White House Touts Marijuana Research Amid Inaction To Free Prisoners When Pressed On 4/20
President Joe Biden still believes people shouldn’t be incarcerated over marijuana—but there’s still no “update” on any progress to fulfill his decriminalization promise from the campaign trail, the White House said on the unofficial cannabis holiday 4/20 on Wednesday.
Press Secretary Jen Psaki was again asked about the president’s pledge to stop criminalizing people over marijuana at a briefing with reporters. While there’s no news from the administration on that proposal, the official instead touted moves by the Drug Enforcement Administration (DEA) to expand the number of authorized manufacturers to grow cannabis for research purposes.
That didn’t quite address the decriminalization question.
“The president continues to believe that no one should be in jail because of drug use,” Psaki said. “I don’t have an update here. We are continuing to work with Congress, but what I can say on marijuana is we’ve made some progress on our promises.”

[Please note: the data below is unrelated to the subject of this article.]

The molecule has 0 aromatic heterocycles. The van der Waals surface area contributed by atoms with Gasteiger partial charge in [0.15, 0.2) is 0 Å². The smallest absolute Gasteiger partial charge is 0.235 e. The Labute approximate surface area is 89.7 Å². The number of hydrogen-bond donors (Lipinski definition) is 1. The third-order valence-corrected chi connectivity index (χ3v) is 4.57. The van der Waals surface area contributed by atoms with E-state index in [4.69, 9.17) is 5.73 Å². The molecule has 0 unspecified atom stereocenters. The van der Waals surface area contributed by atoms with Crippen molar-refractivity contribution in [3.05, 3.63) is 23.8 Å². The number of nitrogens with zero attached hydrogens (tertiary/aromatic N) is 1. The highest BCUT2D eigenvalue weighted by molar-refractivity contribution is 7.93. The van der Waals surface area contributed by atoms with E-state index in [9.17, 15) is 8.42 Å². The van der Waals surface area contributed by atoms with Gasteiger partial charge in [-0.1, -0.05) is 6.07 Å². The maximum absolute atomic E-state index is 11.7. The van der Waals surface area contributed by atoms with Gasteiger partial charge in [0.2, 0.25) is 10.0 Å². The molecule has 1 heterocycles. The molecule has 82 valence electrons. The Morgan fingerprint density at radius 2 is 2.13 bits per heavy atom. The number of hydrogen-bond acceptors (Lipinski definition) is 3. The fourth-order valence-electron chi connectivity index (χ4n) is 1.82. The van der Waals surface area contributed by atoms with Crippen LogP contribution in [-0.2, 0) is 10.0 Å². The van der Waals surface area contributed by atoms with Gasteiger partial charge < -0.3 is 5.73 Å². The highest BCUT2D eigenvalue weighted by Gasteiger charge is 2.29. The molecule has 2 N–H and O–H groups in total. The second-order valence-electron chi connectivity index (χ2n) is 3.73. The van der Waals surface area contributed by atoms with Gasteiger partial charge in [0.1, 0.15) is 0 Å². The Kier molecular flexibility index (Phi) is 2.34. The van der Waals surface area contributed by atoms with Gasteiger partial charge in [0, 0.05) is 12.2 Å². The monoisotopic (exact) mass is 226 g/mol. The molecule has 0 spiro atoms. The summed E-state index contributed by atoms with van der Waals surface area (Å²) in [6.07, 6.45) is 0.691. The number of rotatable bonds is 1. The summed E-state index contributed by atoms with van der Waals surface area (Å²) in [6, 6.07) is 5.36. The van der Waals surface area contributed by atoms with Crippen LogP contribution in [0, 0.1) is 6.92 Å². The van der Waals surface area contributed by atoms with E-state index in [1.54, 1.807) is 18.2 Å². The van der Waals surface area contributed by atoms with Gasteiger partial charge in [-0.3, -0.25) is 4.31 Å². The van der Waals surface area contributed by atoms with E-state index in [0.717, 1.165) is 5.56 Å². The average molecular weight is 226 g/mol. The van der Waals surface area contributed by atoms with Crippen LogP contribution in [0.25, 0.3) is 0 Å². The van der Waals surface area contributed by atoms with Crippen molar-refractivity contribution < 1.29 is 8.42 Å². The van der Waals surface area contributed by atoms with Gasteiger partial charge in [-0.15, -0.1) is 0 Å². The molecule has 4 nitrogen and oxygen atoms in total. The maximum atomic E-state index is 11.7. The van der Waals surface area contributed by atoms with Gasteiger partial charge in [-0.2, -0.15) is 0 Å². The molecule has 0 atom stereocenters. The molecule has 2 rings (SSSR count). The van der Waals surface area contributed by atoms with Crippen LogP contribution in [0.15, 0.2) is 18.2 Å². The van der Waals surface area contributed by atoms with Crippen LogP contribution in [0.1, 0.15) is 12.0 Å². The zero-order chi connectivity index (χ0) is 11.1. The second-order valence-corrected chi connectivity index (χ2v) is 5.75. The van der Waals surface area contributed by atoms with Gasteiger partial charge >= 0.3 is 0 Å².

DEA approving additional cannabis manufacturers for scientists is “a key step in promoting research because it broadens the amount and quality of cannabis available for research purposes,” the press secretary said.
She added that Biden is “continuing to review his clemency powers, which is something he also talked about on the campaign and certainly remains committed to taking action on.” Psaki made similar remarks on the clemency topic at a briefing in December.
Biden has received about a dozen letters from lawmakers, advocates, celebrities and people impacted by criminalization to do something about the people who remain behind federal bars over cannabis. After months of inaction, some members of Congress like Sen. Elizabeth Warren (D-MA) have even sent follow-up letters demanding a response.
As Biden continues to “review” his clemency powers, he could theoretically turn to a report published by the Congressional Research Service (CRS) last year, affirming that the president has it within his power to grant mass pardons for cannabis offenses.
The report also said that the administration can move to federally legalize cannabis without waiting for lawmakers to act.